One of the most popular comedians of his time, Redd Foxx never thought of himself as an activist but, he was most certainly an influential and powerful voice for change. He simply wanted to be authentic and help out his friends, but his reach was immense and is still being felt today.
Foxx is best known as the star of the hit television series Sanford and Son, which redefined the genre of black situation comedy and was infamous for its racial humor. Foxx used the series as an important platform and crossover tool to share African American social commentary. He insisted that portrayals of the black experience be truthful and authentic, even going so far as to use controversial language at times precisely because it needed to be real. Foxx used the show as a vehicle to support other African American comics, musicians, and actors that were having trouble finding an outlet for their work or had given up on their craft.
Prior to his series success, Foxx opened an LA comedy club. His standup material often shined a light on the incongruities of American life between blacks and whites and offered sharp, cutting observations of racial inequity. Foxx took pride and pleasure in providing a vehicle for other black artists to develop their talent and find their audience. As such, “Redd’s Place” became an institution through which many of the greats emerged ready for the world stage including Billy Eckstine, Dizzie Gillespie, Sarah Vaughn, Flip Wilson, and Richard Pryor. The latter would go on to inspire generations of new world-changing comedians from Eddie Murphy to Chris Rock to Dave Chappelle to Kevin Hart.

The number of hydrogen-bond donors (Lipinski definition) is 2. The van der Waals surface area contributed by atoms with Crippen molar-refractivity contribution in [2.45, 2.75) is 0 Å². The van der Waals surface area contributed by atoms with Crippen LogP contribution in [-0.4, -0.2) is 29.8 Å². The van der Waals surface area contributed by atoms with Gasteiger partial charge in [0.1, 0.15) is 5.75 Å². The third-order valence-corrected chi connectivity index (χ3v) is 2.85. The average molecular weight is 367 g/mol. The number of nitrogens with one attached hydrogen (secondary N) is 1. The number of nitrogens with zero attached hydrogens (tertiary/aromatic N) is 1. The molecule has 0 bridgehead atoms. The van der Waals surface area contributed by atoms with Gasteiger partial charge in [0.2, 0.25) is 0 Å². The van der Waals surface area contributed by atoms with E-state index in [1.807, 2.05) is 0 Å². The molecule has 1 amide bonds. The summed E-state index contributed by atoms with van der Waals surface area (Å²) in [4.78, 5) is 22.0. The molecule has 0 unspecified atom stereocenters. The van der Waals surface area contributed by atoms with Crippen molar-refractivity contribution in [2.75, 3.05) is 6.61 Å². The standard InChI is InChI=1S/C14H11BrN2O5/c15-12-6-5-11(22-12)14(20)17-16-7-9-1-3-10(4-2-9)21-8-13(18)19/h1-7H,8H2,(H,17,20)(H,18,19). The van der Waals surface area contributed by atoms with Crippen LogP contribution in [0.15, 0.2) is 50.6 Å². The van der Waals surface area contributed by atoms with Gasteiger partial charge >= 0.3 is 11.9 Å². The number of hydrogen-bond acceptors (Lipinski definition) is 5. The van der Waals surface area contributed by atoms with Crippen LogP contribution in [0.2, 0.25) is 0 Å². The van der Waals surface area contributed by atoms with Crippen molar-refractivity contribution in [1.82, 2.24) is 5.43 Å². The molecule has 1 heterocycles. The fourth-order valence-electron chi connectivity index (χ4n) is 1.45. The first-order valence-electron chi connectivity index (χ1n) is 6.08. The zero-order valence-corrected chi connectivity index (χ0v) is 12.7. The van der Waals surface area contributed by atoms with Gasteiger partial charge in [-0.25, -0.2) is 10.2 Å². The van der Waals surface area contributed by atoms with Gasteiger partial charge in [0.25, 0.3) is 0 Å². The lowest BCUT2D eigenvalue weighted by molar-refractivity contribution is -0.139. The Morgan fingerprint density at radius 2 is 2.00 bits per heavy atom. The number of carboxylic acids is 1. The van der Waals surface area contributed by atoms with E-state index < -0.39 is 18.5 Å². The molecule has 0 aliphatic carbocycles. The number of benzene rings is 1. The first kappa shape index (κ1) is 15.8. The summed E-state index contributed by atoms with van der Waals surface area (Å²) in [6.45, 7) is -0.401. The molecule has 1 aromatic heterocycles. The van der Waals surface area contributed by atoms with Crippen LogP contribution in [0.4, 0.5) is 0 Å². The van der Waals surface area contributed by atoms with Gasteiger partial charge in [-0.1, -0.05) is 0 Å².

In the spirit of Foxx’s dedication to sharing his success with his community and creating opportunity for fellow black artists, we are proud to kick off Black History Month with this launch of Roots of Comedy - our first tribute paying respect to the godfather of comedy, Redd Foxx.